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PLoS Genet. 2015 May 7;11(5):e1005206. doi: 10.1371/journal.pgen.1005206. eCollection 2015 May.

Accounting for experimental noise reveals that mRNA levels, amplified by post-transcriptional processes, largely determine steady-state protein levels in yeast.

Author information

1
Dept. of Statistics, Harvard University, Cambridge, Massachusetts, United States of America.
2
Dept. of Statistics, Harvard University, Cambridge, Massachusetts, United States of America,; The Broad Institute of Harvard & MIT, Cambridge, Massachusetts, United States of America.
3
Dept. of Biochemistry & Molecular Biology, University of Chicago, Chicago, Illinois, United States of America,; Dept. of Human Genetics, University of Chicago, Chicago, Illinois, United States of America.

Abstract

Cells respond to their environment by modulating protein levels through mRNA transcription and post-transcriptional control. Modest observed correlations between global steady-state mRNA and protein measurements have been interpreted as evidence that mRNA levels determine roughly 40% of the variation in protein levels, indicating dominant post-transcriptional effects. However, the techniques underlying these conclusions, such as correlation and regression, yield biased results when data are noisy, missing systematically, and collinear---properties of mRNA and protein measurements---which motivated us to revisit this subject. Noise-robust analyses of 24 studies of budding yeast reveal that mRNA levels explain more than 85% of the variation in steady-state protein levels. Protein levels are not proportional to mRNA levels, but rise much more rapidly. Regulation of translation suffices to explain this nonlinear effect, revealing post-transcriptional amplification of, rather than competition with, transcriptional signals. These results substantially revise widely credited models of protein-level regulation, and introduce multiple noise-aware approaches essential for proper analysis of many biological phenomena.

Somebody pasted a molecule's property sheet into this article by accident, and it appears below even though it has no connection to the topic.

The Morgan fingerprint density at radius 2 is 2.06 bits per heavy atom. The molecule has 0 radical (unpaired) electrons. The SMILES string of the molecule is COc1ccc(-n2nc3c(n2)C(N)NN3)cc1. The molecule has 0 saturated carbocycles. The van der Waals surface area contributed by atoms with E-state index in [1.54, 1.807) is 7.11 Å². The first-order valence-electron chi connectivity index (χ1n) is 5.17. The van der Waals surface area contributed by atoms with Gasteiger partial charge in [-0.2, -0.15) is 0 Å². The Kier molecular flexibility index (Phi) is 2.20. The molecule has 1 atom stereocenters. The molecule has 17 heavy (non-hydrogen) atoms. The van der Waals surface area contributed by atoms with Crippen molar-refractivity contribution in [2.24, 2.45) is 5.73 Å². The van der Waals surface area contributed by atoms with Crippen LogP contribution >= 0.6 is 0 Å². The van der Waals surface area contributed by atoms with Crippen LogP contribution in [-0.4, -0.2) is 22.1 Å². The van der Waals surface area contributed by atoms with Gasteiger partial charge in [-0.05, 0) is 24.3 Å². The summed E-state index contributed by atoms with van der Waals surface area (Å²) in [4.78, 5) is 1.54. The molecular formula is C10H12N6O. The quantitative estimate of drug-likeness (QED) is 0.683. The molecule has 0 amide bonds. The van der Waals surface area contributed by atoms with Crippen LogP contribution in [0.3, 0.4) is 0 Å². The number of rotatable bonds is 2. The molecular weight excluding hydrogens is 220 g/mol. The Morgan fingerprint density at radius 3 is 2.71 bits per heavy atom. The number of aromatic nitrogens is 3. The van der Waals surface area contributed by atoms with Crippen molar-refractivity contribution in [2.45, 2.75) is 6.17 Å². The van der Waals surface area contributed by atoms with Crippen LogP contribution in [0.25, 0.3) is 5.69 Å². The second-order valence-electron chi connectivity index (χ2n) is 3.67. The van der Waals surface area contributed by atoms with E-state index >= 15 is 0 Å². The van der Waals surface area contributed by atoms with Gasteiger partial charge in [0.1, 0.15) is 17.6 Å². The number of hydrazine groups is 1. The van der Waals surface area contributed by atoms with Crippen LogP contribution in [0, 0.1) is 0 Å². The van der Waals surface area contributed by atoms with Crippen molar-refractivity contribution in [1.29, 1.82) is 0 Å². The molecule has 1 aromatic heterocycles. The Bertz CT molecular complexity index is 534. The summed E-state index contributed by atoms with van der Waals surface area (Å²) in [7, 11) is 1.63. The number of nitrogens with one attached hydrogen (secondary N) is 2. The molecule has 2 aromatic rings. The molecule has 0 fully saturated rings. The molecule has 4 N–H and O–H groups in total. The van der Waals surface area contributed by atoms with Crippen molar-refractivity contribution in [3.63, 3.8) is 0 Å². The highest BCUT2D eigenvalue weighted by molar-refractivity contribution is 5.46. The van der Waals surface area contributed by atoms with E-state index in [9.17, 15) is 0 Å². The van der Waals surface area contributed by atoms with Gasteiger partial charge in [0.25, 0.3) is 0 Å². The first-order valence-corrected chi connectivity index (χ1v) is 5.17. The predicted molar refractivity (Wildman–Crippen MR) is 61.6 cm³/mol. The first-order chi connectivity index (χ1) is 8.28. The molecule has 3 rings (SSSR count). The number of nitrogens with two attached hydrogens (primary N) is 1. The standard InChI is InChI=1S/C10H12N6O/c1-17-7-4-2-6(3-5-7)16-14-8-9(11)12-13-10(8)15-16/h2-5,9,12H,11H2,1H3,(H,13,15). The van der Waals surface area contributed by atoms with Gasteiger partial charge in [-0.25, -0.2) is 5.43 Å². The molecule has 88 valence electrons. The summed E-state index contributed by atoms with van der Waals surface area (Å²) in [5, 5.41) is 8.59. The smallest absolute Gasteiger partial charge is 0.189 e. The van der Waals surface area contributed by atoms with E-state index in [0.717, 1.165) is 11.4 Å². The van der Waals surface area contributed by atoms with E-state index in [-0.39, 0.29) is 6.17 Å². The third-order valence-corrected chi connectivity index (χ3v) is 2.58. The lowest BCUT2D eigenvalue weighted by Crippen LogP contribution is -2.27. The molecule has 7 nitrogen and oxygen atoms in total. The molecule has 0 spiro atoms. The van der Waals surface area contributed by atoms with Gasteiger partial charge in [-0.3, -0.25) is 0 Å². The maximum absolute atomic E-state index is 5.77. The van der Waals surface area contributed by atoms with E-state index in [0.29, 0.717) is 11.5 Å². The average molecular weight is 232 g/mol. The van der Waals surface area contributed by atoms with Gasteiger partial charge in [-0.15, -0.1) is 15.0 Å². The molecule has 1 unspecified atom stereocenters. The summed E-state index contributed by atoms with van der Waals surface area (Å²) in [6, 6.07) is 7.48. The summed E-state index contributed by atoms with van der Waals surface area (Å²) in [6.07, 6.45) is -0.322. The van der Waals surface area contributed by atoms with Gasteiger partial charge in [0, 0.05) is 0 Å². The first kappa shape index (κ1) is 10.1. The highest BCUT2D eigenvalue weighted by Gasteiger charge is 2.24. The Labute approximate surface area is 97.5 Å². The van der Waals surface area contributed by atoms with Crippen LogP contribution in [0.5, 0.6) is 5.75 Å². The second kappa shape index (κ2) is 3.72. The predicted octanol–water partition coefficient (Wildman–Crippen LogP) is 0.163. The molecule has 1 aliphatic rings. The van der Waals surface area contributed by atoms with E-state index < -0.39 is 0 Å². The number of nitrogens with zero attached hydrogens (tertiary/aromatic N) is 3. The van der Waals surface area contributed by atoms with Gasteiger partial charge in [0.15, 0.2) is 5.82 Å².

PMID:
25950722
PMCID:
PMC4423881
DOI:
10.1371/journal.pgen.1005206
[Indexed for MEDLINE]
Free PMC Article

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